Sing Your Way to Reading Success

Help your preschooler get ready to read by filling her life with music.
Nov 28, 2012



Sing Your Way to Reading Success

Nov 28, 2012

There are plenty of scholarly studies that show a strong relationship between singing and literacy development in preschoolers — and there is plenty you can do to help cultivate this connection.

  • Beyond the Alphabet Song
    Linda Page Neelly, associate professor of music at the University of Connecticut, has done extensive research on the links between music and literacy development. As your child sings, she explains, he "begins to explore, sequence, and order sounds, which are critical skills for reading."

    Neelly cites the familiar song, "A You're Adorable," which has been adapted as a book by Martha Alexander. While reading and singing this book, you are introducing or reinforcing letters in the alphabet. Meanwhile, your child is noticing letter/sound relationships and matching sung words with written ones.
  • Tradition! Tradition!
    By singing with your children, you're not just providing academic building blocks. You're also providing emotional ones. When you think of your mother, father, or favorite grandmother, does a song come to mind? Songs have a way of implanting themselves in our brains and planting us firmly in time, whether in early childhood or at that school dance where you had your first kiss.

    Whether you’re sharing nursery rhymes, folk tunes from the 1960s, or songs by Raffi or Dan Zanes, there's no such thing as too much singing. And if after the 16th consecutive playing of "Baby Beluga" you wish Raffi had never left Canada, remember that preschoolers love and learn through repetition.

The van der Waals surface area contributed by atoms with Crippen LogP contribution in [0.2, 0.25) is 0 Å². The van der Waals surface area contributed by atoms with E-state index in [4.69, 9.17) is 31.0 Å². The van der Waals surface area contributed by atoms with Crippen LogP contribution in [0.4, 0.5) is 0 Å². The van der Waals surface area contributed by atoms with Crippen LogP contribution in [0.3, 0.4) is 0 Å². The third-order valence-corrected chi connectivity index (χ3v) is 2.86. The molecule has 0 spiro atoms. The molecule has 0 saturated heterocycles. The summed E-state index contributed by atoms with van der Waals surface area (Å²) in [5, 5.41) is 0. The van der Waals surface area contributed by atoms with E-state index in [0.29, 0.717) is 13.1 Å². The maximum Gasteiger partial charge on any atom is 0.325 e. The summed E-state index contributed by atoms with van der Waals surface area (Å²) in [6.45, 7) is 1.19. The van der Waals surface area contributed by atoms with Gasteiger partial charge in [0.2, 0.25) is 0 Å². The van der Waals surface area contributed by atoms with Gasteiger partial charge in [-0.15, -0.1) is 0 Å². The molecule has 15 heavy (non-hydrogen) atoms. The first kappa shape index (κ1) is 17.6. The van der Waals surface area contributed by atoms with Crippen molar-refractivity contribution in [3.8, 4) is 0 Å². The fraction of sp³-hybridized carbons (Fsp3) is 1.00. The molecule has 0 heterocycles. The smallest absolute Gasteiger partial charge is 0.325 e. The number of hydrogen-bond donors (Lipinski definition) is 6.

• Don't Be Shy
    You can't sing, you say? Can't carry a tune to save your life? News flash: your child doesn't care. He won't greet your singing with withering put-downs, like Simon Cowell on American Idol.

    Our experts offer these tips on how to use songs and singing in everyday life, making music a joyful part of emerging literacy:
    • Make up silly songs about everyday activities, like brushing teeth, getting dressed, or cleaning up. Use a familiar melody or invent your own.
    • Explore your family's roots and traditions when looking for songs to sing.
    • Go to the library to find books based on songs (e.g., There Was an Old Lady Who Swallowed a Fly, Baby Beluga, Old McDonald), and/or music CDs based on books — then go home and sing them together.
    • Have grandma or grandpa make a recording of a favorite song or book to send to your child. Preschoolers are fascinated by the sound of their voices, and this provides a memorable connection around music.
Speaking & Language Skills
Memory and Memorization
Alphabet Recognition
Age 5
Age 4
Age 3
Alphabet Recognition
Songs and Rhymes
Early Reading
Communication and Language Development